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Three Simple Tips for Protecting Your Privacy

Dispatches from Editor-in-Chief Julia Angwin
This Week
Hello, friends,
The unfortunate truth is that it is nearly impossible to protect yourself from every possible digital threat—but you can try to protect yourself from the most common ones.
Security professionals call it threat modeling. We talk and think a lot about protecting our readers’ data from exploitation at The Markup. So here, from The Markup staff, are three threats you might be worried about and suggestions on how to reduce your likelihood of being ensnared. 
Threat: Criminals could break into one of your online accounts.
How the threat plays out: Hackers often use leaked lists of stolen or breached passwords to try to crack email or financial or social media accounts. They will try every password on the list to see if any of them work.
Defense: Make a unique password for each of your important accounts, such as your financial accounts and email. And make it hard to crack. A good way to do that is to make it long—but even then, a movie title or a well-known song lyric is probably not unusual enough. I generate long, unique passwords for most websites using 1Password, and for passwords that I want to be able to remember (like email) I use the Diceware method to generate unique passwords composed of six random words. 
—Julia Angwin
Threat: A criminal could “phish” you to steal your username and password to an important email or bank account. 
How the threat plays out: Phishing occurs when a criminal sends you an email with a link that looks like the login page for your email or bank account but is actually a website operated by the criminal to collect your username and password. 
Defense: Use two-factor authentication—which essentially creates an additional one-time password to gain access to your accounts—for your most important accounts (financial accounts and email). There are several ways to set up two-factor authentication. The easiest but least secure way is to set up a system where the website texts you a login code each time you access the account. More secure is to use an authenticator app on your phone that generates a code you can use to login. The gold standard—but a more inconvenient method—is to invest in a physical security key that you use to confirm your login.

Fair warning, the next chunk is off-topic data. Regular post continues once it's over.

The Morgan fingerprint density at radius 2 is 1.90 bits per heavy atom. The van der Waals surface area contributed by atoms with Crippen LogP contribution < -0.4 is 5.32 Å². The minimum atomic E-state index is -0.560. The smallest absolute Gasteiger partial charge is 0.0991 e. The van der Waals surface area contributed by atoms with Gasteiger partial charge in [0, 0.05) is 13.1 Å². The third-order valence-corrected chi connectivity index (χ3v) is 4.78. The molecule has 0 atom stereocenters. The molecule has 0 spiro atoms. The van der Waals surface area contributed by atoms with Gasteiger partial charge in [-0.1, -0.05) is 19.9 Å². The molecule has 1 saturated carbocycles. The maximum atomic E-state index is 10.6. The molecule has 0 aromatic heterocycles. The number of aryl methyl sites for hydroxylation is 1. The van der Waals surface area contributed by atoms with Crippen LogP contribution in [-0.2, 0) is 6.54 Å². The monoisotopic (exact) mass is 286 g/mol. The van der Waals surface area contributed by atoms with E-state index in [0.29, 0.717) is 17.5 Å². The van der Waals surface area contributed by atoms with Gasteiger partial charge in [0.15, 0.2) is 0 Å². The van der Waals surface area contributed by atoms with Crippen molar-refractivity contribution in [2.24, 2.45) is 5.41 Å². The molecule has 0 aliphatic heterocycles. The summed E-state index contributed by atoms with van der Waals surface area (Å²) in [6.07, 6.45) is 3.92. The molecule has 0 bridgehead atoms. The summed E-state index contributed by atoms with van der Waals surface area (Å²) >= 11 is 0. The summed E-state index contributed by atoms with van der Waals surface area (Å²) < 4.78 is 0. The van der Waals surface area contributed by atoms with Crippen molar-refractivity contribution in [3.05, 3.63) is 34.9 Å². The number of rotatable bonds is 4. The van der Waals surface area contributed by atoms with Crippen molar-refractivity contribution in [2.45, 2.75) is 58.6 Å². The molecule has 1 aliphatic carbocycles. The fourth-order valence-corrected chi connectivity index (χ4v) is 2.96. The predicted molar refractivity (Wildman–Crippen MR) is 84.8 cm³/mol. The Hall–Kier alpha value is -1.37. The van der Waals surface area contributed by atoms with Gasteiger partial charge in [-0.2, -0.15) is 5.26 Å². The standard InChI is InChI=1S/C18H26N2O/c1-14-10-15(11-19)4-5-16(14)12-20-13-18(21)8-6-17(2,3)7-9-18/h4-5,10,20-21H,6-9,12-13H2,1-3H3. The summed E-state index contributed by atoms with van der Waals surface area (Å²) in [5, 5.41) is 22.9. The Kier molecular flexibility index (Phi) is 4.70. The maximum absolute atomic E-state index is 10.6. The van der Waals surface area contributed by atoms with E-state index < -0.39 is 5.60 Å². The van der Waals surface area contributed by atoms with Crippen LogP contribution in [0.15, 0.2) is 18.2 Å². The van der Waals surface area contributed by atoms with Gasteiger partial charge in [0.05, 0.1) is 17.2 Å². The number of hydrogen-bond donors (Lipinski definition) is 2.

— Alfred Ng, reporter
Threat: Someone could “dox” you. 
How the threat plays out: “Doxing” is the malicious practice of releasing your personal information—such as home address, social security number, or phone number—online in the hopes that someone will use that information to threaten you in real life. Journalists and politicians regularly face this type of attack, but other people can also be targeted for harassment or revenge. 
Defense 1: Unlike many countries, the U.S. does not have a comprehensive federal privacy law that requires data brokers to remove your personal information from their sites. However, many sites do let you submit requests to remove your data, even though it’s not always easy to find the link. ProPublica released a helpful guide with links to the removal request pages for the biggest firms. Privacy experts also recommend that you “dox yourself” to find leaks in your data privacy. Here’s an excellent how-to from The New York Times information security team.  
Defense 2: To keep your home address protected, you can also get a post office box and use it everywhere you can instead of the address where you live. This is most effective if you choose a UPS box or another private-vendor box that uses a street address with a unit number for delivery, so it appears to be a real home address. However, this works best for renters. Property ownership records are often public and not removable.
Defense 3: Vary your username. If you use a password manager, it can generate non-identifiable usernames for social media, dating sites, or OnlyFans. This makes it harder for someone to Google your username to find embarrassing details about you.
—Adrianne Jeffries and Jon Keegan, investigative data reporters
Thanks, as always for reading—and be careful out there.
Best,
Julia Angwin
Editor-in-Chief
The Markup
 
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